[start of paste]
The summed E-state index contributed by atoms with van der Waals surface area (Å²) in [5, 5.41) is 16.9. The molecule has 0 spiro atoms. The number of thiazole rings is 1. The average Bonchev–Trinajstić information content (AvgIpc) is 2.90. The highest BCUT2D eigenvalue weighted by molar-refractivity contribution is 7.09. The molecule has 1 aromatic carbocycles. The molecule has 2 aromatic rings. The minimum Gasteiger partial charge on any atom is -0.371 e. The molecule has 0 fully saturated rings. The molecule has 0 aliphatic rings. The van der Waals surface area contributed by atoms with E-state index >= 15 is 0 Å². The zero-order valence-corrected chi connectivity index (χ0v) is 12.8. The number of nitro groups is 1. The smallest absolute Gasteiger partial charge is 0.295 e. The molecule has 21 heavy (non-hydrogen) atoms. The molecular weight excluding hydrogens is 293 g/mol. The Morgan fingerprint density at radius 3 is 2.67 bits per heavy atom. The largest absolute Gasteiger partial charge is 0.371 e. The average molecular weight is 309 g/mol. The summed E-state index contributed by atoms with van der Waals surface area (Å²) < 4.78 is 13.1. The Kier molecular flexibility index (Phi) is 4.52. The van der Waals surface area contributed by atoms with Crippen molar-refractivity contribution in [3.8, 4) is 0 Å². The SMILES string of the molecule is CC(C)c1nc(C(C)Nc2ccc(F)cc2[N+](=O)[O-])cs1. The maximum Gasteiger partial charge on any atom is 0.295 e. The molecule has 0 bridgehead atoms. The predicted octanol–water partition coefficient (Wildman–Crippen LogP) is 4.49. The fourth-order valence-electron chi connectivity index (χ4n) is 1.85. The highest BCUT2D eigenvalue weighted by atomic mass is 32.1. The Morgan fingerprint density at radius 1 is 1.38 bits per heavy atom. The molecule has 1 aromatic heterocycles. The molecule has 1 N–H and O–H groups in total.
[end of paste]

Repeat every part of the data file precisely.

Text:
The summed E-state index contributed by atoms with van der Waals surface area (Å²) in [5, 5.41) is 16.9. The molecule has 0 spiro atoms. The number of thiazole rings is 1. The average Bonchev–Trinajstić information content (AvgIpc) is 2.90. The highest BCUT2D eigenvalue weighted by molar-refractivity contribution is 7.09. The molecule has 1 aromatic carbocycles. The molecule has 2 aromatic rings. The minimum Gasteiger partial charge on any atom is -0.371 e. The molecule has 0 fully saturated rings. The molecule has 0 aliphatic rings. The van der Waals surface area contributed by atoms with E-state index >= 15 is 0 Å². The zero-order valence-corrected chi connectivity index (χ0v) is 12.8. The number of nitro groups is 1. The smallest absolute Gasteiger partial charge is 0.295 e. The molecule has 21 heavy (non-hydrogen) atoms. The molecular weight excluding hydrogens is 293 g/mol. The Morgan fingerprint density at radius 3 is 2.67 bits per heavy atom. The largest absolute Gasteiger partial charge is 0.371 e. The average molecular weight is 309 g/mol. The summed E-state index contributed by atoms with van der Waals surface area (Å²) < 4.78 is 13.1. The Kier molecular flexibility index (Phi) is 4.52. The van der Waals surface area contributed by atoms with Crippen molar-refractivity contribution in [3.8, 4) is 0 Å². The SMILES string of the molecule is CC(C)c1nc(C(C)Nc2ccc(F)cc2[N+](=O)[O-])cs1. The maximum Gasteiger partial charge on any atom is 0.295 e. The molecule has 0 bridgehead atoms. The predicted octanol–water partition coefficient (Wildman–Crippen LogP) is 4.49. The fourth-order valence-electron chi connectivity index (χ4n) is 1.85. The highest BCUT2D eigenvalue weighted by atomic mass is 32.1. The Morgan fingerprint density at radius 1 is 1.38 bits per heavy atom. The molecule has 1 aromatic heterocycles. The molecule has 1 N–H and O–H groups in total.